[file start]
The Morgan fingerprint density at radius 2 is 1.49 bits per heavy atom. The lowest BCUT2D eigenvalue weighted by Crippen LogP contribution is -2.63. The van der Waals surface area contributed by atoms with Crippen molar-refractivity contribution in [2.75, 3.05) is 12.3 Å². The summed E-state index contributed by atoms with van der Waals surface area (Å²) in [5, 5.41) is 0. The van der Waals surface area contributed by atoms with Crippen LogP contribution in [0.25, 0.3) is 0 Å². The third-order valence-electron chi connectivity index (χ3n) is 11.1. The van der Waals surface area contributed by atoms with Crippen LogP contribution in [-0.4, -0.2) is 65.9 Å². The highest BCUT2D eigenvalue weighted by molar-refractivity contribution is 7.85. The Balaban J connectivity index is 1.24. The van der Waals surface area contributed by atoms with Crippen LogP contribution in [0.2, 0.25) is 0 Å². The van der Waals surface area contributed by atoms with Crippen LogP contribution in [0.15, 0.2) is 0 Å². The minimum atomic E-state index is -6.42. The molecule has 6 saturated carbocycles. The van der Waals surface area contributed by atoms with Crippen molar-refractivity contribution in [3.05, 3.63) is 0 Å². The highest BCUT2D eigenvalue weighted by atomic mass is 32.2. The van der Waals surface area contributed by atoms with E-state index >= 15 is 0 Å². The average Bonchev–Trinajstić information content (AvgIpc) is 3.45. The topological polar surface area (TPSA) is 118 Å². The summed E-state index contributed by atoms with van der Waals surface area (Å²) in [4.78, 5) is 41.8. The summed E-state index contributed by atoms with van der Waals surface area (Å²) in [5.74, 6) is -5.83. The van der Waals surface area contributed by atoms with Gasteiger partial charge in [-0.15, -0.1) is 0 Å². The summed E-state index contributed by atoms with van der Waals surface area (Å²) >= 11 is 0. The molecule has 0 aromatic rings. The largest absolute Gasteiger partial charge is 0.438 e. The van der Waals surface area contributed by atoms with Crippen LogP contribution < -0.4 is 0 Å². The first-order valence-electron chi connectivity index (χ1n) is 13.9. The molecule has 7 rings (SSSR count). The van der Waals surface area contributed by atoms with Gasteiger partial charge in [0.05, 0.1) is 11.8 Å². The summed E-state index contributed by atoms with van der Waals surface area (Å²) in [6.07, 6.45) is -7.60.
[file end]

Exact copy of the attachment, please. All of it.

The Morgan fingerprint density at radius 2 is 1.49 bits per heavy atom. The lowest BCUT2D eigenvalue weighted by Crippen LogP contribution is -2.63. The van der Waals surface area contributed by atoms with Crippen molar-refractivity contribution in [2.75, 3.05) is 12.3 Å². The summed E-state index contributed by atoms with van der Waals surface area (Å²) in [5, 5.41) is 0. The van der Waals surface area contributed by atoms with Crippen LogP contribution in [0.25, 0.3) is 0 Å². The third-order valence-electron chi connectivity index (χ3n) is 11.1. The van der Waals surface area contributed by atoms with Crippen LogP contribution in [-0.4, -0.2) is 65.9 Å². The highest BCUT2D eigenvalue weighted by molar-refractivity contribution is 7.85. The Balaban J connectivity index is 1.24. The van der Waals surface area contributed by atoms with Crippen LogP contribution in [0.2, 0.25) is 0 Å². The van der Waals surface area contributed by atoms with Crippen LogP contribution in [0.15, 0.2) is 0 Å². The minimum atomic E-state index is -6.42. The molecule has 6 saturated carbocycles. The van der Waals surface area contributed by atoms with Crippen molar-refractivity contribution in [3.05, 3.63) is 0 Å². The highest BCUT2D eigenvalue weighted by atomic mass is 32.2. The van der Waals surface area contributed by atoms with E-state index >= 15 is 0 Å². The average Bonchev–Trinajstić information content (AvgIpc) is 3.45. The topological polar surface area (TPSA) is 118 Å². The summed E-state index contributed by atoms with van der Waals surface area (Å²) in [4.78, 5) is 41.8. The summed E-state index contributed by atoms with van der Waals surface area (Å²) in [5.74, 6) is -5.83. The van der Waals surface area contributed by atoms with Gasteiger partial charge in [-0.15, -0.1) is 0 Å². The summed E-state index contributed by atoms with van der Waals surface area (Å²) >= 11 is 0. The molecule has 0 aromatic rings. The largest absolute Gasteiger partial charge is 0.438 e. The van der Waals surface area contributed by atoms with Crippen LogP contribution < -0.4 is 0 Å². The first-order valence-electron chi connectivity index (χ1n) is 13.9. The molecule has 7 rings (SSSR count). The van der Waals surface area contributed by atoms with Gasteiger partial charge in [0.05, 0.1) is 11.8 Å². The summed E-state index contributed by atoms with van der Waals surface area (Å²) in [6.07, 6.45) is -7.60.